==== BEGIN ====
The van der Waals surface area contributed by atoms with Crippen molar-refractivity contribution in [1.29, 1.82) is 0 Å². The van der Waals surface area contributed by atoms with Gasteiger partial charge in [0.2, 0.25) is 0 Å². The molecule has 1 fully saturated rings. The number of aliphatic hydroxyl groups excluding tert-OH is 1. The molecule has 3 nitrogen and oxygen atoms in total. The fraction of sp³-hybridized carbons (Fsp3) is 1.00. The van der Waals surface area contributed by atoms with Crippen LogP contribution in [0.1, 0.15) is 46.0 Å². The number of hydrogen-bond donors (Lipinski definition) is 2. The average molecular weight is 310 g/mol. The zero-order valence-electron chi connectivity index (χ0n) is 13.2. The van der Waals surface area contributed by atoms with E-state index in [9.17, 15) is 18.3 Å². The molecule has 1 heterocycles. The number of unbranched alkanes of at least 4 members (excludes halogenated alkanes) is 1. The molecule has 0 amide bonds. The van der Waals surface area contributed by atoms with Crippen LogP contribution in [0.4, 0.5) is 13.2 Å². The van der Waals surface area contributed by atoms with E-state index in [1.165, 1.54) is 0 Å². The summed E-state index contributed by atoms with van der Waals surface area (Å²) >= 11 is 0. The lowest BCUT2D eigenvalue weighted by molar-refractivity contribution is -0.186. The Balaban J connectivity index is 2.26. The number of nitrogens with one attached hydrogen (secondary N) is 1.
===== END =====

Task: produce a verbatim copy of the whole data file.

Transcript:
The van der Waals surface area contributed by atoms with Crippen molar-refractivity contribution in [1.29, 1.82) is 0 Å². The van der Waals surface area contributed by atoms with Gasteiger partial charge in [0.2, 0.25) is 0 Å². The molecule has 1 fully saturated rings. The number of aliphatic hydroxyl groups excluding tert-OH is 1. The molecule has 3 nitrogen and oxygen atoms in total. The fraction of sp³-hybridized carbons (Fsp3) is 1.00. The van der Waals surface area contributed by atoms with Crippen LogP contribution in [0.1, 0.15) is 46.0 Å². The number of hydrogen-bond donors (Lipinski definition) is 2. The average molecular weight is 310 g/mol. The zero-order valence-electron chi connectivity index (χ0n) is 13.2. The van der Waals surface area contributed by atoms with E-state index in [9.17, 15) is 18.3 Å². The molecule has 1 heterocycles. The number of unbranched alkanes of at least 4 members (excludes halogenated alkanes) is 1. The molecule has 0 amide bonds. The van der Waals surface area contributed by atoms with Crippen LogP contribution in [0.4, 0.5) is 13.2 Å². The van der Waals surface area contributed by atoms with E-state index in [1.165, 1.54) is 0 Å². The summed E-state index contributed by atoms with van der Waals surface area (Å²) >= 11 is 0. The lowest BCUT2D eigenvalue weighted by molar-refractivity contribution is -0.186. The Balaban J connectivity index is 2.26. The number of nitrogens with one attached hydrogen (secondary N) is 1.